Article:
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Fifteenth-century antiphoner

The antiphoner in St John's College LibraryEvery year, thousands of visitors come to the Old Library here at St John’s as part of our programme of outreach and education events. Of the rich and varied selection of items from our Special Collections that we exhibit, this medieval antiphoner never fails to attract the attention of our guests; measuring 47 by 70 cm, it is the largest book in our Library and has astounded visitors to St John’s College for at least 350 years. John Evelyn, the 17th century diarist, mentions the antiphoner in his entry for 31st August 1654:

This evening, to Cambridge; and went first to St. John's College, well built of brick, and library, which I think is the fairest of that University … a table and one piece of perspective is very fine; other trifles there also be of no great value, besides a vast old song-book, or Service, and some fair manuscripts. There hangs in the library the picture of John Williams, Archbishop of York, sometime Lord Keeper, my kinsman, and their great benefactor.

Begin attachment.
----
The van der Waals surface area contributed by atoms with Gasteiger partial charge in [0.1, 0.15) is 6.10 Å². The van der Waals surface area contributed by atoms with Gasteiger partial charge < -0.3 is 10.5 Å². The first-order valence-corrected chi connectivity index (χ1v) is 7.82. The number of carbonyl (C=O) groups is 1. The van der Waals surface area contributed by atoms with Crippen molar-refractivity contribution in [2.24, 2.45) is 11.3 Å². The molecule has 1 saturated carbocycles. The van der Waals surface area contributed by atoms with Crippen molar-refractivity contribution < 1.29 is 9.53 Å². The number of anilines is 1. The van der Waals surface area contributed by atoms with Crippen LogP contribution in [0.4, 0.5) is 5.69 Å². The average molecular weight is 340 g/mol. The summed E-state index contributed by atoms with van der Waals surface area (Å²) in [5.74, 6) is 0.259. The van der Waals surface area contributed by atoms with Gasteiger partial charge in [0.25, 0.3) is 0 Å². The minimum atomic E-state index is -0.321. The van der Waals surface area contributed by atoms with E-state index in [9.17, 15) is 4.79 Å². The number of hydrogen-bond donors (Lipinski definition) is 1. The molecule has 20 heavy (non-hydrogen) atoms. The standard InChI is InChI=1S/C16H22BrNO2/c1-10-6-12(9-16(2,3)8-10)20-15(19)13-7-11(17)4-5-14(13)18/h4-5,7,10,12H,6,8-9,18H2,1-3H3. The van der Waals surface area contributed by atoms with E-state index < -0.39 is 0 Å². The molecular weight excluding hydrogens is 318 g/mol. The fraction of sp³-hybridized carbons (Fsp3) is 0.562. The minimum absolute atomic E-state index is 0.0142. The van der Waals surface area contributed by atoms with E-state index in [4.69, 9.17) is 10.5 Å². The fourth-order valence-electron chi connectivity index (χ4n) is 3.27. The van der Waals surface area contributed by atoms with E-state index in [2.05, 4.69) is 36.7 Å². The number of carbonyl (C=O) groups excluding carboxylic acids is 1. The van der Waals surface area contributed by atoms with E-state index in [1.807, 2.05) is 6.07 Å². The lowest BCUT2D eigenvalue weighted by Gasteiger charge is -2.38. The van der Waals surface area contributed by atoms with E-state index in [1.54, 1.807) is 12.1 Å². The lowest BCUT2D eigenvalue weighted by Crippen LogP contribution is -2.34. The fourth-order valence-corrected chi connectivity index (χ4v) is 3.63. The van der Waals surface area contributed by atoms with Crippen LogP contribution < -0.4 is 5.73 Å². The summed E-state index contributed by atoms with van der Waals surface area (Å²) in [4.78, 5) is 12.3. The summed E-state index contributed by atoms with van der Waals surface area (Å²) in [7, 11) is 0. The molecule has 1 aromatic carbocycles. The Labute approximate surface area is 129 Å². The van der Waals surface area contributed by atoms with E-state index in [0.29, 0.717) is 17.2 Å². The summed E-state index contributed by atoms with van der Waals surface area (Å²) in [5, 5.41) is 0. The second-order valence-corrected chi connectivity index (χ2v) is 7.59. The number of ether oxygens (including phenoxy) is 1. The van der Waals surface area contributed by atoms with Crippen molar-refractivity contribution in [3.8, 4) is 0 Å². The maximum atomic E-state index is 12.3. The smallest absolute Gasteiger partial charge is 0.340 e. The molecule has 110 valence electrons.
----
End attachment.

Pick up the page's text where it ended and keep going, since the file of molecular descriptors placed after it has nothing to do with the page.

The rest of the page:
Not much is known about how the antiphoner came to be a part of our collections. It is a very sturdy piece of craftsmanship – the binding is made of wooden boards covered with skin, and large metal ornaments serve to both reinforce and decorate the covers. Its vellum pages are decorated with elaborate penwork in a Spanish style. Interesting details pictured below include a scribal correction to the manuscript, and small letters hidden within certain initials.

 An error, corrected later by the scribeA small letter 'V', hidden within a larger initial

Because the manuscript is highly decorated and unusually large, this antiphoner was probably not intended for everyday use. Instead, it might have played a more decorative or ceremonial role in the monastery in which it was housed. It contains dozens of chants, each assigned to a particular service of the Divine Office. The chants would have been sung by a choir of men and boys in unison. You can listen to a recording of a chant from the Antiphoner below; it was performed for us by John Clapham, a member of the St John's College Choir.

Beautifully decorated initial

My thanks go to Giovanni Varelli, PhD student at St John’s College, for his help and advice.


This Special Collections Spotlight article was contributed on 9 July 2013 by YiWen Hon, Graduate Library Trainee 2012-2013.